The rumors are true. After weeks of speculation and will-they/won’t-they thinking, YouTube has confirmed that it is launching a paid subscription model in conjunction with more than 50 content partners as an extension of the company’s monetization methods.
The announcement was made on the YouTube blog last week, which explained that the move to a paid subscription model came in response to “one of the most frequent requests we hear from these creators behind [existing channels being] for more flexibility in monetizing and distributing content.” That’s not to say the subscription channels are prohibitively expensive; just the opposite, in fact, with most subscriptions costing around 99 cents per month. The average price is expected to reach around $3 a month, although one channel may go as high as $8 per month. All channels will offer a 14-day free trial period to let users sample and see whether they want to take the plunge.
The subscription model will also give Google a chance to promote another one of its services. Subscribers will be able to pay via Google Wallet, the company’s digital payment system that has yet to make a significant impact in the marketplace. Given YouTube’s ubiquity, this could be exactly what was needed to push Wallet into the mainstream.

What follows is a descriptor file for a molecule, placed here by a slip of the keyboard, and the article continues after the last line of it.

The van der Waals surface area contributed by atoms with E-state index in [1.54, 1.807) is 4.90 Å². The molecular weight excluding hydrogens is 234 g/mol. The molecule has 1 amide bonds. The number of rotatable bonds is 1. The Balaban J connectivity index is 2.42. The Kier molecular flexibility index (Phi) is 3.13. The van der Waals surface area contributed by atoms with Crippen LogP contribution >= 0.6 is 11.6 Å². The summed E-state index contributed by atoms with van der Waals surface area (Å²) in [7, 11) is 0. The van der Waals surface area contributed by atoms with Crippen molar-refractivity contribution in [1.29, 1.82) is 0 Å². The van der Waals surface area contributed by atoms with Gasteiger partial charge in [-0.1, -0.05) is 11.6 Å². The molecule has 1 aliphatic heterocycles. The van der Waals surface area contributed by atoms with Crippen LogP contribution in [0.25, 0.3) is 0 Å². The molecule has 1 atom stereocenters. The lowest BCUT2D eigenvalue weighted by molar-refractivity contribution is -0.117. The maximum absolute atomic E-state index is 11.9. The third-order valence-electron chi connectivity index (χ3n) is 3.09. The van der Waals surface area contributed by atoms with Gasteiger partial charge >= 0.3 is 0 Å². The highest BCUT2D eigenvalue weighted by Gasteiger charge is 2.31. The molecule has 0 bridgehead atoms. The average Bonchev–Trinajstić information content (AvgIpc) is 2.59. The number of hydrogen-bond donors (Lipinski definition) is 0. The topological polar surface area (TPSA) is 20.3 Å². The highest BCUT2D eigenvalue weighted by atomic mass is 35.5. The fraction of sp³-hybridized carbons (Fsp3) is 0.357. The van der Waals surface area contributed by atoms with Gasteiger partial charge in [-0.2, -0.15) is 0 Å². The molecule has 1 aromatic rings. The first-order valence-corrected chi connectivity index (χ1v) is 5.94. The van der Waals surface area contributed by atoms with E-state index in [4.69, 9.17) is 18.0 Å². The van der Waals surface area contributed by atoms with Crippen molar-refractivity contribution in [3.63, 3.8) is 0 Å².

“Once you subscribe from a computer, you’ll be able to watch paid channels on your computer, phone, tablet and TV, and soon you’ll be able to subscribe to them from more devices,” the blog post explained. Other devices are said to be forthcoming; it’ll be interesting to see whether people hold off on subscribing until they can get what they pay for everywhere.
Amongst the 54 channels available as part of the launch package are familiar brands like UFC, Sesame Workshop, and National Geographic (more are currently in discussion, including some partnerships with mainstream movie and TV studios). There are also some lesser-known channels, including Acorn Media, which specializes in sharing U.K. content in the U.S., Corman’s Drive-In, a channel hosted by director Roger Corman, and the Asylum.net, the company known for creating cut-price knock-offs of popular blockbuster movies for the home theater market.
“This is just the beginning,” the blog post promised. “We’ll be rolling paid channels out more broadly in the coming weeks as a self-service feature for qualifying partners. And as new channels appear, we’ll be making sure you can discover them, just as we’ve been helping you find and subscribe to all the channels you love across YouTube.”